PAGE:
The Minister includes houses, flats, shop or office premises but leaves out garages and petrol filling stations. He includes industrial buildings but leaves out cinemas, including television cinemas, and buildings designed for use wholly or mainly for the sale of intoxicating liquor, a description with which we are all familiar, especially my hon. Friend the Member for Ealing, North (Mr. J. Hudson). The Minister did not give any explanation of why he left those out although, if they were included, confusion would be worse confounded than it is already. The main objection to the categories in the Sixth Schedule remain to some extent in the amended version. It will still be difficult to decide strictly what are houses, what are flats, what are shops and what are industrial buildings.

Then again the Minister said he accepted the definitions moved from this side when in Committee, namely, "residential, commercial, or industrial" but immediately proceeded to circum scribe them by tacking on a certain number of the uses which appeared originally in the Sixth Schedule. It would have been better if he had left the definition "residential, commercial and industrial character," without seeking to qualify it, because now it will be confusing to have to consider "residential, commercial or industrial" in relation to houses, shops, flats, office premises, industrial buildings and no others. So that although the Minister has moved somewhat in the right direction, and has endeavoured to simplify the problem of comparable development, I still think there is a substantial element of confusion in the wording which will lead to many of the difficulties we complained of in Committee.

We are not moving our Amendment, but I presume that on the next stage of the Bill elsewhere the Minister could, if he thought fit, have that done on our behalf?

And as at the Box the right hon. Gentleman made a speech copied largely from our criticism of the Bill in Standing Committee, it gives us some assurance that in another place the same thing will be done. There is some merit in deleting all these designations such as houses, flats, shops or office premises or industrial buildings, leaving the words:

"residential, commercial or industrial character, being development which consists wholly or mainly of…buildings."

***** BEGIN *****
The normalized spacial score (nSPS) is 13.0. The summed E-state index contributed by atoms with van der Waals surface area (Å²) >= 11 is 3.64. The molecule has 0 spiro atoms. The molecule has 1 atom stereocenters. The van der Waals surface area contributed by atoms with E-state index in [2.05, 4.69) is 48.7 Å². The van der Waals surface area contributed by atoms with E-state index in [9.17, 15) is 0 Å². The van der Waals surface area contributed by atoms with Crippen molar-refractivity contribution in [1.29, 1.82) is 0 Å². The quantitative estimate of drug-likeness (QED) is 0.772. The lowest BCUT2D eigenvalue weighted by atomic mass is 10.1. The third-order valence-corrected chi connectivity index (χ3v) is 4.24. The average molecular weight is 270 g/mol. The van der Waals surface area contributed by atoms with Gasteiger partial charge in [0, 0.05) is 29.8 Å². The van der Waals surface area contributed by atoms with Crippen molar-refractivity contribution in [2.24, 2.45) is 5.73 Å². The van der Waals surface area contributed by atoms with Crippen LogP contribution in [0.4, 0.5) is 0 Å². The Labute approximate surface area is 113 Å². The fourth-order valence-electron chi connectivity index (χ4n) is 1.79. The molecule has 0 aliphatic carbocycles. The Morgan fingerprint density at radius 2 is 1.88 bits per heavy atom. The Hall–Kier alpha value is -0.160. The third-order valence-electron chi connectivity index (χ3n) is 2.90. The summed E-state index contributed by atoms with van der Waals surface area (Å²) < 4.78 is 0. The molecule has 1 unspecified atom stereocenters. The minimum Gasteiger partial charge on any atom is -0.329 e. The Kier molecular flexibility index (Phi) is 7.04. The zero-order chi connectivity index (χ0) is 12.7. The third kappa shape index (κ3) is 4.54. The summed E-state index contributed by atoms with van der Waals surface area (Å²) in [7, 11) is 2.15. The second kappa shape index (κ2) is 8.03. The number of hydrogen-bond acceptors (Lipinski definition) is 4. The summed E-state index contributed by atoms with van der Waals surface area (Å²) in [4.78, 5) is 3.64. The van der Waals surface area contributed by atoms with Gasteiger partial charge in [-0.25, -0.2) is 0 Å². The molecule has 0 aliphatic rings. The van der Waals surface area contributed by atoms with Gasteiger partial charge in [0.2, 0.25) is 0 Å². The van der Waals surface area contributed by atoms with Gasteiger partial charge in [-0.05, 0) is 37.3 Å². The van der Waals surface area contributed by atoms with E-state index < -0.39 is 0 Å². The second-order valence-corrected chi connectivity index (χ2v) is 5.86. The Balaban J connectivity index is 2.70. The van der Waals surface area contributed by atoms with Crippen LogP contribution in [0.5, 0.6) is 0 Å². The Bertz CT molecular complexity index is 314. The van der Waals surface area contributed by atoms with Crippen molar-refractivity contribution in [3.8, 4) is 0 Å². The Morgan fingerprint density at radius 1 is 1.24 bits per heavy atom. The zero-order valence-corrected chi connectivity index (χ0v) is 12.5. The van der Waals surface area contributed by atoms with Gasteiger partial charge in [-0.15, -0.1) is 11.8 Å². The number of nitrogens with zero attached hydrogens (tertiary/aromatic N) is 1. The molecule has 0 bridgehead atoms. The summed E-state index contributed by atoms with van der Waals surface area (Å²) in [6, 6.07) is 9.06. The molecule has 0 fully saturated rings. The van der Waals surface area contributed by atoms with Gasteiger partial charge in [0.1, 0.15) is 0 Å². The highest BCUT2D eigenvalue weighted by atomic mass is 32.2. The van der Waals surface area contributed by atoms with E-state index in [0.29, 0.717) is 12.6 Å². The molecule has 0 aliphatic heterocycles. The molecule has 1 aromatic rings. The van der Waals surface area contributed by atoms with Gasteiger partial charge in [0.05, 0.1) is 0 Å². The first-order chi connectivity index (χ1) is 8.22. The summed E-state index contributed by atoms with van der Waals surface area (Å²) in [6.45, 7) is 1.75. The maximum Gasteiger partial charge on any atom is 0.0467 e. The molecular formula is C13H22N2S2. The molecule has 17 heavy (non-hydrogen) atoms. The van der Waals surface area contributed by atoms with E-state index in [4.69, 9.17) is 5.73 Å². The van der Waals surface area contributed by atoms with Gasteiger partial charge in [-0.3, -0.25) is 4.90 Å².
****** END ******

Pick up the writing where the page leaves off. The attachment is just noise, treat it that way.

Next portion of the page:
That is much more easily dealt with by local authorities, planning authorities and others concerned with carrying out the administrative provisions of this part of the Bill. Therefore, in the hope that the right hon. Gentleman will see if he can further improve this Clause in another place, I and my hon. Friends welcome the step he has taken as far as it goes.

I find myself with my hon. Friend the Member for Acton (Mr. Sparks) in a little band of die-hards who are not enthusiastic about this proposal. Any feeling I have about forcing my lukewarmness to the stage of active opposition has been destroyed by the benign and pacific ending of the speech of my hon. Friend, because he indicated that he would not follow me into the Division Lobby against this Amendment, and I could not possibly go into such a place alone.

The Minister has gone some distance to meet us, but my worry about this Amendment is that it is tautological, and that seems dangerous. When we put words into a Bill which have very little meaning, they usually cause a lot of trouble when the Bill comes up for judicial interpretation. Those who interpret the law of this country always assume—and it is an extraordinary assumption—that Parliament has some intention when it puts words in a Bill. Anyone who has taken part in the process of law-making knows that that is not always the case.

These words add nothing at all to the meaning or, if they do, they will be open to an interpretation which will defeat the Minister's intention. If the words "commercial or industrial" are not narrow enough to get rid of buildings like churches, why not use the blessed word "remunerative"? That would limit the development to that which would bring something back to the developer. The Amendment speaks of
"…any development of a residential, commercial or industrial character, being development which consists wholly or mainly of the construction of houses, flats, shop or office premises,…"
and so on. What a residential development which did not consist mainly or wholly of houses would be, I do not know. If application was made for development based on igloos, I suppose that that would rank for compensation, because that would not be a development consisting mainly of houses. If not, why has the Minister not taken the courage of his conviction and accepted very simple, easily understood words?

Why has it been necessary to tag on these half-hearted thoughts at the end of the subsection? They seem to me dangerous and therefore, like my hon. Friend the Member for Acton, I am reluctant and doubtful about the Amendment, but it is better than what we had previously. Perhaps one should be content with small mercies and expect, though perhaps not with much hope, that there will be some improvement in another place.

I should like to have one difficulty cleared up in connection with the proposed new subsection (2), which states:

"Provided that where such permission is available with respect to part only of the land, this section shall have effect only in so far as the interest subsists in that part."
How far does this fit in with Clause 23 (2), which says:
"Compensation under this Part of this Act shall not be payable in respect of the imposition, on the granting of permission to develop land, of any condition relating to—
(a) the number or disposition of buildings on any land;"
I fail to see how these two provisions fit, and I should be grateful if the difficulty were cleared up.

Amendment agreed to.